PREPARED BY : MISHA SANGHVI (0943)
GUIDED BY : MISS. ADITI JOSHI
HISTORY OF STONE HENGE:
Stonehenge is a prehistoric monument located in the English county of
Wiltshire, about 2.0 miles (3.2 km) west of Amesbury and 8 miles
(13 km) north of Salisbury. One of the most famous sites in the world,
Stonehenge is composed of a circular setting of large standing stones
set within earthworks. It is at the centre of the most dense complex of
Neolithic and Bronze Age monuments in England, including several
hundred Burial mounds.
Archaeologists believe the iconic stone monument was constructed
anywhere from 3000 BC to 2000 BC, as described in the chronology
below. Radiocarbon dating in 2008 suggested that the first stones were
erected in 2400–2200 BC,[whilst another theory suggests that
bluestones may have been erected at the site as early as 3000 BC.
Mike Parker Pearson, leader of the Stonehenge Riverside Project
based at Durrington Walls, noted that Stonehenge appears to have
been associated with burial from the earliest period of its existence:
Stonehenge was a place of burial from its beginning to its zenith in the
mid third millennium B.C. The cremation burial dating to Stonehenge's
sarsen stones phase is likely just one of many from this later period of
the monument's use and demonstrates that it was still very much a
domain of the dead.
PROCESS OF CONSTRUCTION :
FIRST STAGE :
The first Stonehenge was a large earthwork probably built around 3100
They formed a circle. Archaeologists found cremated human bones, but
they were probably from part of a religious ceremony.
After that, the monument didn’t change until 1000 years later.
SECOND STAGE :
It started around 2150 BC. About 82 bluestones from the Preseli mountains
in south-west Wales were brought to the site. This journey was nearly 240
Once there, the stones were set up in the centre to make an incomplete
THIRD STAGE :
It started in 2000 BC. The Sarsen stones that they used were probably
brought from the Marlborough Downs area near Avebury, about 25
miles north of Stonehenge.
These were placed in an outer circle. Inside the circle, there were also
five trilithons, that still remain today.
FINAL STAGE :
After 1500 BC the bluestones were moved into the horseshoe and
circle that we see today.
Most of the bluestones have been removed or broken.
POSSIBLE THEORIES ABOUT STONE
Stonehenge was an astronomical observatory :
They could predict eclipses, lunar phases and seasons. Nevertheless, it
was possible that it was not the original function because it took more
than 1000 years to finish it.
Stonehenge was a cemetery :
Scientists found human bones buried there.
Stonehenge was a religious temple
People went there because the Druids could give them magic power
and cure their illnesses.
INCREDIBLE THEORIES :
Stonehenge was built by Apollo’s followers who lived in the north of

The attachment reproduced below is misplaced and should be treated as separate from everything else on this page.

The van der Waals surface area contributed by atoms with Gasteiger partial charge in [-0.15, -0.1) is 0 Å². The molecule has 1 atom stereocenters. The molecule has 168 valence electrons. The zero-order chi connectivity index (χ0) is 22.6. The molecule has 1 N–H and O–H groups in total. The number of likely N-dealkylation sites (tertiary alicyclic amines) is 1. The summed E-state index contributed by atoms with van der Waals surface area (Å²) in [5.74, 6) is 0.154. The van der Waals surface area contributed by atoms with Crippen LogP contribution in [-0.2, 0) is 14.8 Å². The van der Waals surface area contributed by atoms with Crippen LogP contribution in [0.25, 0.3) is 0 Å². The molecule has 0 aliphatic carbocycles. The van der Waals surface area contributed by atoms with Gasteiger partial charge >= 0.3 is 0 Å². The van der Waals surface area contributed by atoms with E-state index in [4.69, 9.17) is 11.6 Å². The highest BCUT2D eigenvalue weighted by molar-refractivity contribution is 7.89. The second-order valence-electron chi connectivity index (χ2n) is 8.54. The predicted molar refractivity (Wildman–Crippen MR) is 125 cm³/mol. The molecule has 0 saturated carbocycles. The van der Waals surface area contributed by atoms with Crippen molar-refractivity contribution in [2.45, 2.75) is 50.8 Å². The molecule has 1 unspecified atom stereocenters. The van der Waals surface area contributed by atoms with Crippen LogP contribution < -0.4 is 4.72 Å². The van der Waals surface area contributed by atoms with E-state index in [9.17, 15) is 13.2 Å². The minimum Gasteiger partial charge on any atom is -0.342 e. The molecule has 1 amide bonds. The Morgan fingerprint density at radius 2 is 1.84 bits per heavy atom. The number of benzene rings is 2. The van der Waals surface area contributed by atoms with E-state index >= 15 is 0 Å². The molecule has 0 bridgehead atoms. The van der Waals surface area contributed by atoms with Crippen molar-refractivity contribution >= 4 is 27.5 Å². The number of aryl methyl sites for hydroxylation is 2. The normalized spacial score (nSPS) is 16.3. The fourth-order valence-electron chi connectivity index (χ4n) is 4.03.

Europe and were documented in Greek mythology.
Stonehenge was a place where UFOs landed.
Stonehenge was created in the first years of the XX century to attract
Stonehenge was built by the wizard Merlin. He made it himself by
raising the stones with his magical power.
STONEHENGE 3 I (CA. 2600 BC)
Stonehenge from the heelstone
in 2007 with the 'Slaughter
Stone' in the foreground.
Stonehenge at sunset
Plan of the
Fisheye image of
Graffiti on the
Below are ancient
carvings of a
dagger and an axe
STONEHENGE 3 I (CA. 2600 BC)
Archaeological excavation has indicated that around 2600 BC, the
builders abandoned timber in favour of stone and dug two concentric
arrays of holes (the Q and R Holes) in the centre of the site. These
stone sockets are only partly known (hence on present evidence are
sometimes described as forming ‘crescents’); however, they could be
the remains of a double ring. Again, there is little firm dating evidence
for this phase. The holes held up to 80 standing stones (shown blue on
the plan), only 43 of which can be traced today. The bluestones (some
of which are made of dolerite, an igneous rock), were thought for much
of the 20th century to have been transported by humans from the
Preseli Hills, 150 miles (240 km) away in modern-day Pembrokeshire in
Another theory that has recently gained support is that they were
brought much nearer to the site as glacial erratics by the Irish Sea
Glacier.Other standing stones may well have been small sarsens, used
later as lintels. The stones, which weighed about four tons, consisted
mostly of spotted Ordovician dolerite but included examples of
rhyolite, tuff and volcanic and calcareous ash; in total around 20
different rock types are represented. Each monolith measures around 2
metres (6.6 ft) in height, between 1 m and 1.5 m (3.3–4.9 ft) wide and
around 0.8 metres (2.6 ft) thick. What was to become known as the
Altar Stone (1), is almost certainly derived from either Carmarthenshire
or the Brecon Beacons and may have stood as a single large monolith.